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Original article
peer-reviewed

Does Use of High-fidelity Simulation Improve Resident Physician Competency and Comfort Identifying and Managing Bradyarrhythmias?



Abstract

Introduction: A workshop was designed to evaluate whether high-fidelity simulation with interactive case discussion could improve resident physician knowledge and comfort interpreting and managing bradyarrhythmias. 

Methods: All the residents completed a pre-test and then participated in a one-hour interactive presentation, which included practice interpreting rhythm strips and 12-lead electrocardiograms. Forty-four residents were assigned to the intervention group and completed 10 simulated cases using a mannequin, a real defibrillator/external pacemaker, a medication cart, and a simulated telemetry monitor displaying real-time electrocardiograms under the guidance of two instructors. Seventeen residents were assigned to the control group and completed the same 10 cases using interactive discussion with the same instructors but without the use of the high-fidelity simulation models. All residents underwent post-testing. 

Results: For the intervention group, the mean pre- and post-test knowledge scores were 13.93 and 17.28 (p=0.0001), and the mean pre- and post-test comfort scores were 2.92 and 4.24 (p=0.0001). For the control group, the mean pre- and post-test knowledge scores were 14.52 and 18.00 (p=0.005), and the mean pre- and post-test comfort scores were 2.97 and 4.35 (p=0.001). There were no statistically significant differences between pre-test and post-test knowledge and comfort scores for the two groups (p=0.633, p=0.421, p=0.177).

Conclusion: Interactive workshops help improve resident knowledge and comfort with identifying and managing bradycardias. The use of high-fidelity simulation models may not be superior to a similar interactive learning experience without the use of high-fidelity simulation tools. 

Introduction

Identification and management of bradyarrhythmias are the important skills for resident physicians to master because of the frequency with which these arrhythmias are encountered and the adverse consequences of misidentification and inappropriate management. In a study published in in 2009, Eslava and colleagues found low proficiency and low self-perceived confidence in electrocardiogram (ECG) interpretation among first-year internal medicine residents, highlighting a need for more robust ECG training. In their study, complete heart block was identified as a critical diagnosis. Residents achieved a mean score of only 0.23 out of 2 for this diagnosis [1].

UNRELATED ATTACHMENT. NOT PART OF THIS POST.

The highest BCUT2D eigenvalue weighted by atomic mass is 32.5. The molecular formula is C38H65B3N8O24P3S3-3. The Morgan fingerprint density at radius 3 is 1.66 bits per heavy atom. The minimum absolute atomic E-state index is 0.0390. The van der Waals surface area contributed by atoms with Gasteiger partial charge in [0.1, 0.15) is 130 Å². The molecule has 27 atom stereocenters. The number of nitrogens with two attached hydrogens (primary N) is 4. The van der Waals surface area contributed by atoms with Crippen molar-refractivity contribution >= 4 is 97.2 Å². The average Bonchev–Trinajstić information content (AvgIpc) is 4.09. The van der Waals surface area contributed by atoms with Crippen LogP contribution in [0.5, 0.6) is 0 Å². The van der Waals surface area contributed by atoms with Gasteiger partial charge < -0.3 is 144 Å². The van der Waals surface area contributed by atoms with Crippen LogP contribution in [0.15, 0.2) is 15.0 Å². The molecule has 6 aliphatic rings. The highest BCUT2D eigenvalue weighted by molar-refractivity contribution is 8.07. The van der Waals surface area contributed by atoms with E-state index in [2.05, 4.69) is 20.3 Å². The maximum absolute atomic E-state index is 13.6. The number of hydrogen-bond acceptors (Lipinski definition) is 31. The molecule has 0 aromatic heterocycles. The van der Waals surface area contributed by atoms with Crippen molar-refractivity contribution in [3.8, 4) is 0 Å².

Since there is evidence in the medical literature that demonstrates the need for more robust ECG training for medical residents, it is vital that a training curriculum be developed with the goal to enhance resident knowledge and promote retention of information. Over the past several years, there has been a transition towards active, case-based, and simulation-based learning in the world of medical education as evidence supports these learning styles may be superior to the traditional, lecture-based styles [2-4]. There have been studies published in recent years demonstrating case-based and simulation-based learning strategies as effective methods for training residents in the management of arrhythmias [5,6]. Our residency program has developed a case-based, simulation-based curriculum for the management of bradyarrhythmias.

The purpose of our study was to develop a structured workshop with interactive cases in an effort to improve resident competency and comfort in the management of bradyarrhythmias, and to determine whether the use of high-fidelity simulation mannequins leads to superior competency and comfort scores.

Materials & Methods

A total of 61 categorical (including medicine-psychiatry) internal medicine residents ranging from post-graduate year (PGY)-1 to PGY-5 participated in the bradyarrhythmia workshop. Approval from the institutional review board was obtained.

The residents attended the two-hour workshop in eight separate groups. All residents completed a pre-test that assessed their competency and comfort in managing bradyarrhythmias. The competency portion of the pre-test consisted of five clinical vignettes with a corresponding ECG and associated questions in short answer format. The competency section was scored out of 20 possible points using a standardized scoring system and the grading was validated by a faculty cardiologist. Residents were also asked to gauge their comfort in managing bradyarrhythmias using a five-point Likert scale. After completion of the pre-test, all residents across both groups participated in a one-hour interactive session led by a faculty cardiologist who introduced the basics of common bradyarrhythmias and their management (Figure 1).